A wheezing, sickly, tired attempt at communication is still better than no communication at all. Brennen’s post suggests that, if you can’t do it well, you shouldn’t do it at all.
And that’s wrong. You should do your best to do whatever you’re doing well, and you should work very hard to do it. But you need to try.
Because, what is communicating well? As soon as you decide that this is enough, that you have to do that much, you’ve set up some artificial standard for what makes a connection. And life’s never that simple.
Connect. Even if it’s just a “hello.” Especially if it’s just a “hello.”
I know too many people who won’t bother to keep up a friendship, even if it just means a brief phone call to check in every once in awhile.
Eek. Significant lack of updatage recently.
It’s all that darn
And, no, I’m not complaining. This is good. I’m glad that I have a reasonably useful, reasonably satisfying job. It’s not saving children from horrible death, but our soldiers will use what I write to better train the pilots, who will use that training to at least kill fewer people (fewer innocents, and more resources and fewer combattants…one nice thing about smart bombs is that you don’t have to nuke the entire mountain to knock out a power plant). It’s something.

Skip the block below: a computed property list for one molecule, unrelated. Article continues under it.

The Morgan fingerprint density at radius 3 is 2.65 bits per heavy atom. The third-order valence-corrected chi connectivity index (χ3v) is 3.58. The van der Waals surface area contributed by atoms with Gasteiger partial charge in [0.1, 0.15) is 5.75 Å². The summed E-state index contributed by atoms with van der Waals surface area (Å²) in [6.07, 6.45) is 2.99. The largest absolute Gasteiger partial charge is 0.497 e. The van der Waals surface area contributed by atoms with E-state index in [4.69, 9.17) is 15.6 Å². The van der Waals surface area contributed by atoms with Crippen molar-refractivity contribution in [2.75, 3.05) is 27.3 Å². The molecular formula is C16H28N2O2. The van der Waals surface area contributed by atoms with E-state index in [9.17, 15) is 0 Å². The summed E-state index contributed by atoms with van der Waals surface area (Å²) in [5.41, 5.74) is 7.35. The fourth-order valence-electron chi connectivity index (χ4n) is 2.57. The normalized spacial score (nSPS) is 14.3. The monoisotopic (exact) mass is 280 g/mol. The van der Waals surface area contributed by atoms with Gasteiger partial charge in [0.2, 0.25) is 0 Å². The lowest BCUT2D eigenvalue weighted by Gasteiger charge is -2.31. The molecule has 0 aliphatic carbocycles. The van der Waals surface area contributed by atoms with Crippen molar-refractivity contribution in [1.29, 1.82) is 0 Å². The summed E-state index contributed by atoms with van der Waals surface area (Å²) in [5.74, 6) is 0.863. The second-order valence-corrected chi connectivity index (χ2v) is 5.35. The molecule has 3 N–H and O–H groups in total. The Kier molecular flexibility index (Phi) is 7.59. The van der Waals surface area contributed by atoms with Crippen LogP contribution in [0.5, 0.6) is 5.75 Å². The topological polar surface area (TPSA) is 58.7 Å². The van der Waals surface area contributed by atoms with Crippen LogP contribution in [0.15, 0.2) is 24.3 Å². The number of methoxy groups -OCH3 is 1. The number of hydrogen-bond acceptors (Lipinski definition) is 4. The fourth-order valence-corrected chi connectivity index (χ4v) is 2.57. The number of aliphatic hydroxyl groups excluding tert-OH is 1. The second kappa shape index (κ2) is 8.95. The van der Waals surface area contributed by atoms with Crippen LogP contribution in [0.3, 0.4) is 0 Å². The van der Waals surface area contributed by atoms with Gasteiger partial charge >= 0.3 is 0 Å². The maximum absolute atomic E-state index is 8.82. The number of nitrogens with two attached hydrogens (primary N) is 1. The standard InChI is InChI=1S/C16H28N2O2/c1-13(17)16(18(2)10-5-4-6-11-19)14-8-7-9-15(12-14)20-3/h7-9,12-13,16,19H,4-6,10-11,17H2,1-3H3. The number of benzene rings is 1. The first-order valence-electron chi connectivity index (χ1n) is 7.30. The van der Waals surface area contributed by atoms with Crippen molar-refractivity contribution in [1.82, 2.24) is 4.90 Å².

But it’s a lot, and it’s a lot on my mind. My days currently consist of printing out code, then typing up explanations of each function. Which is exactly what I was hired to do. It’s just that there’s so much to write, I have to really push myself to write all day.
In fact, last night I got home (late) and, after making dinner, didn’t even try to write or compose or do anything else creative. I just curled up with Moby Dick and walked the decks of the Pequod for a couple of hours.
(What a weird book. I look forward to writing a review of it for the library, as I have a rather unusual take on it….)
And unfortunately, it’ll be weeks or months before I’m done with all these documents. So, there’s no telling when I can get back to a regular update schedule on this journal.